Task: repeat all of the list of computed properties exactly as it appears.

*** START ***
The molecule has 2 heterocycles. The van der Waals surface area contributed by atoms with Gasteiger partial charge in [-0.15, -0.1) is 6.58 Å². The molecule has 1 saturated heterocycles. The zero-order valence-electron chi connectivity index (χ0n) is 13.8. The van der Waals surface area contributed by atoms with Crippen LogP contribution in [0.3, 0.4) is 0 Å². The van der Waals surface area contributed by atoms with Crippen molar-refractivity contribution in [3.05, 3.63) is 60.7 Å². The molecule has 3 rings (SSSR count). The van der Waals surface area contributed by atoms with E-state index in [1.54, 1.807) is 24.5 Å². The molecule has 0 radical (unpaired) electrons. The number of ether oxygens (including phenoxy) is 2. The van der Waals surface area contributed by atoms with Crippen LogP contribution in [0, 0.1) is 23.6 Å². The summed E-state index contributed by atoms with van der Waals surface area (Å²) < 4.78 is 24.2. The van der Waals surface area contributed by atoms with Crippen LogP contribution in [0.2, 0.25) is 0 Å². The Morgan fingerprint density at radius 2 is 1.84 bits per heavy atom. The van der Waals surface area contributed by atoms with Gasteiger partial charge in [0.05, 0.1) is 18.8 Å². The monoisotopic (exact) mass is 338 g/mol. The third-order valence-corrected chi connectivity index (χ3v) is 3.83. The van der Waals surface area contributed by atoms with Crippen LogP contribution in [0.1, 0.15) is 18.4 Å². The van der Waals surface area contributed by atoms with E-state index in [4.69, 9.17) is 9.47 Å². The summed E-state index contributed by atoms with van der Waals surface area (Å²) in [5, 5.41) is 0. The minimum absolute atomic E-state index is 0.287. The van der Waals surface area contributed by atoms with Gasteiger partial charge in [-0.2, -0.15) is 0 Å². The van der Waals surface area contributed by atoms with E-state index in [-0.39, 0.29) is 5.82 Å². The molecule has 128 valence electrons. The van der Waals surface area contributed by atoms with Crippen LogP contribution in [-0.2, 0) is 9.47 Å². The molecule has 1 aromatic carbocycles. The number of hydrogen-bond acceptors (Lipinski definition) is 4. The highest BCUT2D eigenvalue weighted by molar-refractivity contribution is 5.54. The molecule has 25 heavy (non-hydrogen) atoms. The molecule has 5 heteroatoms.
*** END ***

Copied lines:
The molecule has 2 heterocycles. The van der Waals surface area contributed by atoms with Gasteiger partial charge in [-0.15, -0.1) is 6.58 Å². The molecule has 1 saturated heterocycles. The zero-order valence-electron chi connectivity index (χ0n) is 13.8. The van der Waals surface area contributed by atoms with Crippen LogP contribution in [0.3, 0.4) is 0 Å². The van der Waals surface area contributed by atoms with Crippen molar-refractivity contribution in [3.05, 3.63) is 60.7 Å². The molecule has 3 rings (SSSR count). The van der Waals surface area contributed by atoms with E-state index in [1.54, 1.807) is 24.5 Å². The molecule has 0 radical (unpaired) electrons. The number of ether oxygens (including phenoxy) is 2. The van der Waals surface area contributed by atoms with Crippen LogP contribution in [0, 0.1) is 23.6 Å². The summed E-state index contributed by atoms with van der Waals surface area (Å²) < 4.78 is 24.2. The van der Waals surface area contributed by atoms with Crippen LogP contribution in [0.2, 0.25) is 0 Å². The Morgan fingerprint density at radius 2 is 1.84 bits per heavy atom. The van der Waals surface area contributed by atoms with Gasteiger partial charge in [0.05, 0.1) is 18.8 Å². The monoisotopic (exact) mass is 338 g/mol. The third-order valence-corrected chi connectivity index (χ3v) is 3.83. The van der Waals surface area contributed by atoms with Crippen LogP contribution in [0.1, 0.15) is 18.4 Å². The van der Waals surface area contributed by atoms with E-state index in [4.69, 9.17) is 9.47 Å². The summed E-state index contributed by atoms with van der Waals surface area (Å²) in [5, 5.41) is 0. The minimum absolute atomic E-state index is 0.287. The van der Waals surface area contributed by atoms with Gasteiger partial charge in [-0.2, -0.15) is 0 Å². The van der Waals surface area contributed by atoms with E-state index in [-0.39, 0.29) is 5.82 Å². The molecule has 128 valence electrons. The van der Waals surface area contributed by atoms with Crippen LogP contribution in [-0.2, 0) is 9.47 Å². The molecule has 1 aromatic carbocycles. The number of hydrogen-bond acceptors (Lipinski definition) is 4. The highest BCUT2D eigenvalue weighted by molar-refractivity contribution is 5.54. The molecule has 25 heavy (non-hydrogen) atoms. The molecule has 5 heteroatoms.